New Android malware called 'MysteryBot' can steal your bank details and encrypt files

MysteryBot has commands which can steal your emails and remotely start app.

A new type of Android malware called MysteryBot has been found which combines a ransomware, a keylogger and a banking trojan on your smartphone. This malware is said to feature capabilities such as getting contacts and messages saved on a device, manipulate banking apps and also register keystrokes.

New Android malware called MysteryBot can steal your bank details and encrypt files

Image: Uncalno Tekno

This new vulnerability, which was found out by ThreatFabric, is quite similar to the malware LokiBot. This is because both MysteryBot and LokiBot are currently running on the same command and control server. This, in turn, means that both the malware could have been made by the same attacker, as per the blog post. However, MysteryBot has some more threats as compared to LokiBot.

For one, MysteryBot has commands which can steal your emails and remotely start apps and its main targets are users who are on Android 7.0 and Android 8.0.

More importantly, the malware has a secret code which can overlay a duplicate screen on banking apps, tricking you into putting your credentials into the fake screen. These credentials are then sent to a remote server controlled by the attacker.

As per the blog post, there are several banks which are being targetted such as IDBI, HDFC, HSBC, ICICI, SBI and more.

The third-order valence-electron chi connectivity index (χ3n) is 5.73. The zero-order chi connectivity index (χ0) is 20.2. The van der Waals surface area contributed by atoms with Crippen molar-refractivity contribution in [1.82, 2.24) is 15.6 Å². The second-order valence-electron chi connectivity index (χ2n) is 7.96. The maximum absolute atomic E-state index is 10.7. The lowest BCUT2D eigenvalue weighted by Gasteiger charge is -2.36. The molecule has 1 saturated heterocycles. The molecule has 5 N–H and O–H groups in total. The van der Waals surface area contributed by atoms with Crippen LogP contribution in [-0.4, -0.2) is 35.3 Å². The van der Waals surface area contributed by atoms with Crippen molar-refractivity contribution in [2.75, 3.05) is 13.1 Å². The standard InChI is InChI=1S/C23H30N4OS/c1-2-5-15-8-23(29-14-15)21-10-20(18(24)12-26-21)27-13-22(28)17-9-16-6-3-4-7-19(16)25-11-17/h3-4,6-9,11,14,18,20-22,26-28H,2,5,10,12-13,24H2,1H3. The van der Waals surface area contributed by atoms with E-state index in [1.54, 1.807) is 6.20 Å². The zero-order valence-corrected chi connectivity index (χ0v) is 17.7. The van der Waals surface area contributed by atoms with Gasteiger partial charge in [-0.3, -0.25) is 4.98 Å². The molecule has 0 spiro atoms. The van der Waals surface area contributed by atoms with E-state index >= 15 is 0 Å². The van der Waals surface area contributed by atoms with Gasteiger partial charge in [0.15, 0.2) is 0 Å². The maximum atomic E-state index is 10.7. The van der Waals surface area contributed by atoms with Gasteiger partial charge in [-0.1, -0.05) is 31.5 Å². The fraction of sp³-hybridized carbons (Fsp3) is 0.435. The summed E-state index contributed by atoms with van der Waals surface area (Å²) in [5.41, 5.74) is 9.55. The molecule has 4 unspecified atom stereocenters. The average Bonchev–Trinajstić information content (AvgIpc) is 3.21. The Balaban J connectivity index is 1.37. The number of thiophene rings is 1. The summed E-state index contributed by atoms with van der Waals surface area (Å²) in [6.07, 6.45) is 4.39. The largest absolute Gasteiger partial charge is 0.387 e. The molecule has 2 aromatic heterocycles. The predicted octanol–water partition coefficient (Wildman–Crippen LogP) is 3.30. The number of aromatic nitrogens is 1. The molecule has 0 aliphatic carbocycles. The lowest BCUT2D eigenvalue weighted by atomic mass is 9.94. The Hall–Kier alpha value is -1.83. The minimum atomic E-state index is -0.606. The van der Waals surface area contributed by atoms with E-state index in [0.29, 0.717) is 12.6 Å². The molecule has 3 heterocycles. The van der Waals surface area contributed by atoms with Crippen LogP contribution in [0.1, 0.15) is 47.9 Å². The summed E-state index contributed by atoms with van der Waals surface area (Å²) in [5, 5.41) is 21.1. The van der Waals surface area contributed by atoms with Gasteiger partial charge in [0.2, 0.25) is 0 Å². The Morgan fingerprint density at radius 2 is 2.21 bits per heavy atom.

The malware also has a keylogger, which is a kind of surveillance software having the capability to record every keystroke made on that system. A keylogger can record instant messages, email, and capture any information you type at any time using your keyboard.

But ThreatFabric believes that the keystroke function in the malware is not fully operational."The code for this the keylogger seems to still be under development as there is no method yet to send the logs to the C2 server," said the blog post.

There are also Ransomware capabilities in the malware, allowing the MysteryBot to encrypt files on your device's external storage. "The encryption process puts each file in an individual ZIP archive that is password protected, the password is the same for all ZIP archives and is generated during runtime. When the encryption process is completed, the user is greeted with a dialogue accusing the victim of having watched pornographic material," said the blog post.

MysteryBot is also capable of manipulating a service permission called as 'Package Usage Stats'. This allows the trojan to change app permissions without the user's consent.

Since MysteryBot is still under development, it doesn't look like the malware is widespread. However, as a safety measure do not install apps from unverified sources.